Brabus Rocket should, er...
It's a green, green world we will all be driving around in soon; if, that is, we haven't been mown down by the packs of silently creeping electric cars that whispered their way round the Frankfurt show's service roads. On every stand from nearly every major manufacturer, the plethora electric cars and hybrids, battery-powered bicycles and scooters was enough to convince you that grass was about to sprout from under your feet and flowers burst forth from the walls.
And yet, boldly displayed inside Hall 5, were representatives from the Dark Side: the tuners, those peddlers of disgraceful, extravagant, and (sometimes) glorious excess. They weren't hidden away as they are at some shows, or squeezed onto tiny stands: some of these guys had more floor space than 'respectable' manufacturers, and were every bit as slick. Furthermore, they were in the same hall as the likes of Lotus, Land Rover, Jaguar and Aston Martin.
...go like a rocket
Yes, I know that it's fashionable in forums to dismiss the tuners as wreckers of perfectly good automobiles, but when you see some of them professionally presented under bright lights, have a chance to witness first-hand the quality of components, and then chortle and scoff at some of the claims for outrageous power outputs and performance, then they fall firmly in the camp of 'guilty pleasures'.
Certainly we were guilty of spending a tad too much time in Hall 5, contemplating what it must feel like to blat about in the likes of the new Brabus Rocket 800, with a top speed of 230mph and the ability to, erm, rocket from standstill to 186mph (300km/h) in 23.8 seconds...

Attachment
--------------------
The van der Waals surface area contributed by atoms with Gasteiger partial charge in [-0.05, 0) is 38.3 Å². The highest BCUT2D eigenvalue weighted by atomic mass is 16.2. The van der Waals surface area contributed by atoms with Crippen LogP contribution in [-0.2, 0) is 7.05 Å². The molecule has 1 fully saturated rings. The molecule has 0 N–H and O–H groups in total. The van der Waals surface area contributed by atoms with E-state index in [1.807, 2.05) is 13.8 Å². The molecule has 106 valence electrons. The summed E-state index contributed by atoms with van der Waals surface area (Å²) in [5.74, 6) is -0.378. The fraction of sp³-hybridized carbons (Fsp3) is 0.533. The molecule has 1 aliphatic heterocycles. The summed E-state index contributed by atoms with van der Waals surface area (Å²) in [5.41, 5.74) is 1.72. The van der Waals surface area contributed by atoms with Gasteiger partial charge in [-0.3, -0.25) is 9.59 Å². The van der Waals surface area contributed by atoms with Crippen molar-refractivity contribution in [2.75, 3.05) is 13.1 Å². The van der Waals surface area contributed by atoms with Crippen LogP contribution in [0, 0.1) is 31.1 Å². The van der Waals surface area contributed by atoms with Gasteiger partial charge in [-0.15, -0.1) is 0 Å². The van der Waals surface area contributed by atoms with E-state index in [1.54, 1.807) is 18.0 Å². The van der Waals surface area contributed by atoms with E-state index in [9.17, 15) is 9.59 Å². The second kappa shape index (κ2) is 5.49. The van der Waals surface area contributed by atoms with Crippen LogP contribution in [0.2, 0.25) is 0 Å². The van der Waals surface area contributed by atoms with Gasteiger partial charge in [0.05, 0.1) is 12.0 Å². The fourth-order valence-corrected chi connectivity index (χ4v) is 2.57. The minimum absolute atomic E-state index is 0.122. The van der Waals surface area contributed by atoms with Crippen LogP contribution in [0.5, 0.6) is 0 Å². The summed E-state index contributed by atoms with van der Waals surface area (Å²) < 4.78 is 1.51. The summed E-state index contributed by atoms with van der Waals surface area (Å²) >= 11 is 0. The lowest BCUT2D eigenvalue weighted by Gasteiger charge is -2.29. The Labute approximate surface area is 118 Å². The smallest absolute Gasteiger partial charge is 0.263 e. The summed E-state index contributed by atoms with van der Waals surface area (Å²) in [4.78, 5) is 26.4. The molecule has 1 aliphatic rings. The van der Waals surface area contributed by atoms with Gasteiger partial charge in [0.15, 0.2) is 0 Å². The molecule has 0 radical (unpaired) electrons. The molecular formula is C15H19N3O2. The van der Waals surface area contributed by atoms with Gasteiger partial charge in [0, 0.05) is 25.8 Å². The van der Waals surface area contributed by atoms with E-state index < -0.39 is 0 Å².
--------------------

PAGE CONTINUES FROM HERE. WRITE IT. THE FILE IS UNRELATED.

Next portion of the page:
Mansory Siracusa - dear God...
King of the eye-catchers was the Mansory stand, partly because of its sheer size, partly because all its cars were white (well, with extensive patches of bare carbonfibre), and partly because of the breadth of its product line. While everyone else seems to stick with home-grown German base cars, Mansory has branched out into Ferrari. The 458-based Siracusa (named after the race track), has all its body panels replaced in carbon fibre and remodelled front and rear valances, plus some Batman-esque 'blades' over the rear screen. A sports exhaust and air filter are reckoned to lift the power to 582bhp and torque to 413lb ft (560Nm).
...but apparently the quality's quite good
The format of Mansory's other conversions follow a similar pattern, although the others don't get the full carbon fibre body treatment. You can make up your own minds as to whether these creations a in the best possible taste, but the quality of the finish is exquisite. Among Mansory's other highlights were a 663bhp Bentley GT, a 722bhp Merc SLS AMG with 25-profile rear tyres, a Cayenne Turbo S with bigger turbos and 590lb ft (800Nm) of torque, and a mad-as-you-like Benz G-wagen boosted by a quad-turbo V12 and knocking out 820bhp and 848lb ft (1150Nm): the company's 680bhp/590lb ft (800Nm) conversion on the Panamera Turbo seemed tame by comparison.
Hamann Guardian EVO. Odd name